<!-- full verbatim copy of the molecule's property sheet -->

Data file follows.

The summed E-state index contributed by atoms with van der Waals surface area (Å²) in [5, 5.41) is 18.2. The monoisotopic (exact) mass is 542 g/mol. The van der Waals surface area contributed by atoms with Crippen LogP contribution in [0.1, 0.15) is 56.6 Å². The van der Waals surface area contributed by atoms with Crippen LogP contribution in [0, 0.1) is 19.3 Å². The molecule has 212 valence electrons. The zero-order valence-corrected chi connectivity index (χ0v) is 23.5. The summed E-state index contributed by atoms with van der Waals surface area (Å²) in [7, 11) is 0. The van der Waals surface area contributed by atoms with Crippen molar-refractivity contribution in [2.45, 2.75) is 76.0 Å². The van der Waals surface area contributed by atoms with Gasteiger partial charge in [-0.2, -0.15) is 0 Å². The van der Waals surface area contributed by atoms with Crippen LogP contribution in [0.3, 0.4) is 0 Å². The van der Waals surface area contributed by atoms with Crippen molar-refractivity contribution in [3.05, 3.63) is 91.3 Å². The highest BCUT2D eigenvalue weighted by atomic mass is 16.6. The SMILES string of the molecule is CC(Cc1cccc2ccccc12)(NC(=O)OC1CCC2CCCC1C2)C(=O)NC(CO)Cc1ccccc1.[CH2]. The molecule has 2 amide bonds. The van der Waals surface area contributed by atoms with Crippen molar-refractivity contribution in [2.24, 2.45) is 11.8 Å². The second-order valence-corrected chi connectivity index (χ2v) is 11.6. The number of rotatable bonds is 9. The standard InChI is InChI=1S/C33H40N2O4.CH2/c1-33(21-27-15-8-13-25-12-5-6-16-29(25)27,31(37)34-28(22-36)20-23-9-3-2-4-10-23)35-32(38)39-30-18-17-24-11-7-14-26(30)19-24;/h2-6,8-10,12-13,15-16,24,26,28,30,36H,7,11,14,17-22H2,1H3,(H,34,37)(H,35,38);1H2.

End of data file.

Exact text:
The summed E-state index contributed by atoms with van der Waals surface area (Å²) in [5, 5.41) is 18.2. The monoisotopic (exact) mass is 542 g/mol. The van der Waals surface area contributed by atoms with Crippen LogP contribution in [0.1, 0.15) is 56.6 Å². The van der Waals surface area contributed by atoms with Crippen LogP contribution in [0, 0.1) is 19.3 Å². The molecule has 212 valence electrons. The zero-order valence-corrected chi connectivity index (χ0v) is 23.5. The summed E-state index contributed by atoms with van der Waals surface area (Å²) in [7, 11) is 0. The van der Waals surface area contributed by atoms with Crippen molar-refractivity contribution in [2.45, 2.75) is 76.0 Å². The van der Waals surface area contributed by atoms with Gasteiger partial charge in [-0.2, -0.15) is 0 Å². The van der Waals surface area contributed by atoms with Crippen LogP contribution in [0.3, 0.4) is 0 Å². The van der Waals surface area contributed by atoms with Crippen molar-refractivity contribution in [3.05, 3.63) is 91.3 Å². The highest BCUT2D eigenvalue weighted by atomic mass is 16.6. The SMILES string of the molecule is CC(Cc1cccc2ccccc12)(NC(=O)OC1CCC2CCCC1C2)C(=O)NC(CO)Cc1ccccc1.[CH2]. The molecule has 2 amide bonds. The van der Waals surface area contributed by atoms with Crippen molar-refractivity contribution in [2.24, 2.45) is 11.8 Å². The second-order valence-corrected chi connectivity index (χ2v) is 11.6. The number of rotatable bonds is 9. The standard InChI is InChI=1S/C33H40N2O4.CH2/c1-33(21-27-15-8-13-25-12-5-6-16-29(25)27,31(37)34-28(22-36)20-23-9-3-2-4-10-23)35-32(38)39-30-18-17-24-11-7-14-26(30)19-24;/h2-6,8-10,12-13,15-16,24,26,28,30,36H,7,11,14,17-22H2,1H3,(H,34,37)(H,35,38);1H2.